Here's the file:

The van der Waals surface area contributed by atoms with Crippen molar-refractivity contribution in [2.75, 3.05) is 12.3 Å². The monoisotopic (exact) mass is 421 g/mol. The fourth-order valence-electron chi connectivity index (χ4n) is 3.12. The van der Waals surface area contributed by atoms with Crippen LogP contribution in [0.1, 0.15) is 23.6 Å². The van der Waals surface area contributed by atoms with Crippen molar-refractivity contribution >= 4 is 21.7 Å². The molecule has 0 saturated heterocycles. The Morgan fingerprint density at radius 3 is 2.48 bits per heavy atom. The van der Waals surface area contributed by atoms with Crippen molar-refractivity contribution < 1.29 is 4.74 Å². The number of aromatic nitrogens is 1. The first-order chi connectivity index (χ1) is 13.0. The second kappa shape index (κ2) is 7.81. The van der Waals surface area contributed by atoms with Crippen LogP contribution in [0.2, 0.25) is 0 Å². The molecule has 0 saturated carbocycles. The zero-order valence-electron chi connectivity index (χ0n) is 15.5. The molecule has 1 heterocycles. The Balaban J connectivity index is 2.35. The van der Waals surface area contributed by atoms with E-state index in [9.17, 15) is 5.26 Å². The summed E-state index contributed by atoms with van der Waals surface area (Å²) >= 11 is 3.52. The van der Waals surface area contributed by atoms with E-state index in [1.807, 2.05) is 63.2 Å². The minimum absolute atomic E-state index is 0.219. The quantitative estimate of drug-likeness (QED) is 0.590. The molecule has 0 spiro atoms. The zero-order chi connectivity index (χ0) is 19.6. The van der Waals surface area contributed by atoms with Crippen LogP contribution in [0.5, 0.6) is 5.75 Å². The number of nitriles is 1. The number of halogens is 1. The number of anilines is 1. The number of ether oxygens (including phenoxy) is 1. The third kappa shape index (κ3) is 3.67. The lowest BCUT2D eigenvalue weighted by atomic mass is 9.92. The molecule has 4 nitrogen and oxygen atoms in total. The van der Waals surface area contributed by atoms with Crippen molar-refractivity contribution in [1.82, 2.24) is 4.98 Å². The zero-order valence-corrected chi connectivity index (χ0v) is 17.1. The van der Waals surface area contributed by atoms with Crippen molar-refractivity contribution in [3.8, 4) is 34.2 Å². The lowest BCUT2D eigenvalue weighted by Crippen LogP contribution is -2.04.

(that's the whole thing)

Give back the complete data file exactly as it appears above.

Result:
The van der Waals surface area contributed by atoms with Crippen molar-refractivity contribution in [2.75, 3.05) is 12.3 Å². The monoisotopic (exact) mass is 421 g/mol. The fourth-order valence-electron chi connectivity index (χ4n) is 3.12. The van der Waals surface area contributed by atoms with Crippen LogP contribution in [0.1, 0.15) is 23.6 Å². The van der Waals surface area contributed by atoms with Crippen molar-refractivity contribution >= 4 is 21.7 Å². The molecule has 0 saturated heterocycles. The Morgan fingerprint density at radius 3 is 2.48 bits per heavy atom. The van der Waals surface area contributed by atoms with Crippen molar-refractivity contribution < 1.29 is 4.74 Å². The number of aromatic nitrogens is 1. The first-order chi connectivity index (χ1) is 13.0. The second kappa shape index (κ2) is 7.81. The van der Waals surface area contributed by atoms with Crippen LogP contribution in [0.2, 0.25) is 0 Å². The molecule has 0 saturated carbocycles. The zero-order valence-electron chi connectivity index (χ0n) is 15.5. The molecule has 1 heterocycles. The Balaban J connectivity index is 2.35. The van der Waals surface area contributed by atoms with E-state index in [9.17, 15) is 5.26 Å². The summed E-state index contributed by atoms with van der Waals surface area (Å²) >= 11 is 3.52. The van der Waals surface area contributed by atoms with E-state index in [1.807, 2.05) is 63.2 Å². The minimum absolute atomic E-state index is 0.219. The quantitative estimate of drug-likeness (QED) is 0.590. The molecule has 0 spiro atoms. The zero-order chi connectivity index (χ0) is 19.6. The van der Waals surface area contributed by atoms with Crippen LogP contribution in [0.5, 0.6) is 5.75 Å². The number of nitriles is 1. The number of halogens is 1. The number of anilines is 1. The number of ether oxygens (including phenoxy) is 1. The third kappa shape index (κ3) is 3.67. The lowest BCUT2D eigenvalue weighted by atomic mass is 9.92. The molecule has 4 nitrogen and oxygen atoms in total. The van der Waals surface area contributed by atoms with Crippen molar-refractivity contribution in [1.82, 2.24) is 4.98 Å². The zero-order valence-corrected chi connectivity index (χ0v) is 17.1. The van der Waals surface area contributed by atoms with Crippen molar-refractivity contribution in [3.8, 4) is 34.2 Å². The lowest BCUT2D eigenvalue weighted by Crippen LogP contribution is -2.04.